Use this URL to cite or link to this record in EThOS: http://ethos.bl.uk/OrderDetails.do?uin=uk.bl.ethos.703430
Title: Religious change in the trans-frontier Nyungwe-speaking region of the middle Zambezi, c.1890-c.1970
Author: Marizane, Antonio Santos
ISNI:       0000 0004 6061 7002
Awarding Body: SOAS University of London
Current Institution: SOAS, University of London
Date of Award: 2016
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Abstract:
With a few exceptions, earlier studies of religious change in Southern Africa have generally focused on Christianity in select areas, ethnic groups and polities within one state, confined by the colonial boundary. This approach made light of the existence of expansive African traditional religious networks across ethnicities and boundaries. Traditional religion was often relegated to the periphery, with predictions of its imminent demise under the impact of colonial rule, global forces and proselytising world religions. The constantly mutating perceptions of group belonging across established borders were often overlooked. By focusing on the trans-frontier Mid-Zambezi region from c.1890 to c.1970, and reviewing oral histories, documents, primary and secondary literature, as well as carrying out oral interviews, the present study uncovers the survival, continuity and disjuncture in traditional religion in a changing religious landscape across borders. The Mid- Zambezi region was populated by a mixture of Shona groups and pockets of a multi ethnic Nyungwe-speaking group. British and Portuguese imperialists divided the area into what became the colonies of Southern Rhodesia and Portuguese East Africa. Thus a region which was once the centre of the indigenous Mwene Mutapa State and a key site of earlier Portuguese mercantile and Catholic missionary activity was now rendered marginal by colonial boundary making. State and missionary penetration was slow, and the region became an important source of migrant labour for Southern Rhodesia. Yet this marginality was a key factor in explaining the continued dominance of the royal ancestral mphondolo or mhondoro traditional religious systems which began to co-exist with the growing but often instrumental adherence to the Christian churches. The change in the religious landscape consisted of adaptations to wider socio-economic changes generated by Christian missionary activities, formal education, wage migrant labour and monetisation. In this flux of socio-economic changes, the religious landscape of the Mid Zambezi was reconfigured.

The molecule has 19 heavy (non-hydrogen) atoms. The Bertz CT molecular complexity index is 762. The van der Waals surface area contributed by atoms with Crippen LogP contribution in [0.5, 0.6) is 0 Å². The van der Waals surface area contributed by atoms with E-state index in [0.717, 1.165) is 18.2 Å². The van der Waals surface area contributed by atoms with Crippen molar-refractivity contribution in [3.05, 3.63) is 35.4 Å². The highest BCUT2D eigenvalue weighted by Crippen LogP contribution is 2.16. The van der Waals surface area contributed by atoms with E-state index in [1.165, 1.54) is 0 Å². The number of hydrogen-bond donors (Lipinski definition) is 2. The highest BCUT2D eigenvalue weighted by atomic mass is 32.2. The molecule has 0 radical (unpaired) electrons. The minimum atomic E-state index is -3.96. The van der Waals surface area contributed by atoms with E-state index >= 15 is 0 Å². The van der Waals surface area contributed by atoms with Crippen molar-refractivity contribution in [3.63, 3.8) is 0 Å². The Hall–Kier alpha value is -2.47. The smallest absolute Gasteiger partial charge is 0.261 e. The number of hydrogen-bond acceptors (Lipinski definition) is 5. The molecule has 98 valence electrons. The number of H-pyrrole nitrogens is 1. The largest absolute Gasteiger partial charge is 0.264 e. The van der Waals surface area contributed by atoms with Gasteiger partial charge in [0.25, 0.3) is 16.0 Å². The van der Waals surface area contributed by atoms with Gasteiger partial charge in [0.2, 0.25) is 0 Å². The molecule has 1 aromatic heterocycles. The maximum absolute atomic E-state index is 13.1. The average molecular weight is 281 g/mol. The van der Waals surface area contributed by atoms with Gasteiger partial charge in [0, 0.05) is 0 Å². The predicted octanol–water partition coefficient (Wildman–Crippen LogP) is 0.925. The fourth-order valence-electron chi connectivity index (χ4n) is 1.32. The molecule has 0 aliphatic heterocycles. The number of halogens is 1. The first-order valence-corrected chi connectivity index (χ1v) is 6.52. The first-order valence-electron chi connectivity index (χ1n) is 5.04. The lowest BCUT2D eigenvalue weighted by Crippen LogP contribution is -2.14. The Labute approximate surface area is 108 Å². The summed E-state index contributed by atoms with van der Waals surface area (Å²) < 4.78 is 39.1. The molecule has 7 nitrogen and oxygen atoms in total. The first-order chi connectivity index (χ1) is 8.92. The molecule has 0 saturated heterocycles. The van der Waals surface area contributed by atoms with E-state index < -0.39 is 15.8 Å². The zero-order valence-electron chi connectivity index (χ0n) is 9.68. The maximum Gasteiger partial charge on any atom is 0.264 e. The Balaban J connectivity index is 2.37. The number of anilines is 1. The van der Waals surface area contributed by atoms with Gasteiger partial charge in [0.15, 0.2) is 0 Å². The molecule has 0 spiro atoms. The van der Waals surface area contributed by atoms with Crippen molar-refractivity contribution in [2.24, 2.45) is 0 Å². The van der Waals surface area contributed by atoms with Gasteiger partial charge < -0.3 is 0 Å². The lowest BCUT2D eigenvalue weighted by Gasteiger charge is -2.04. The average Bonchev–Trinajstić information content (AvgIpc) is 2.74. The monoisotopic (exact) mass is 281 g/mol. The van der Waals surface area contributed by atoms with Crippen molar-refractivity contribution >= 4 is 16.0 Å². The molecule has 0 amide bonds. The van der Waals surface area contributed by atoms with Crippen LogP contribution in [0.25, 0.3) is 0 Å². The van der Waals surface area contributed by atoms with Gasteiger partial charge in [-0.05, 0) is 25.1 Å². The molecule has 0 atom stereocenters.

Supervisor: Not available Sponsor: Not available
Qualification Name: Thesis (Ph.D.) Qualification Level: Doctoral
EThOS ID: uk.bl.ethos.703430  DOI: Not available
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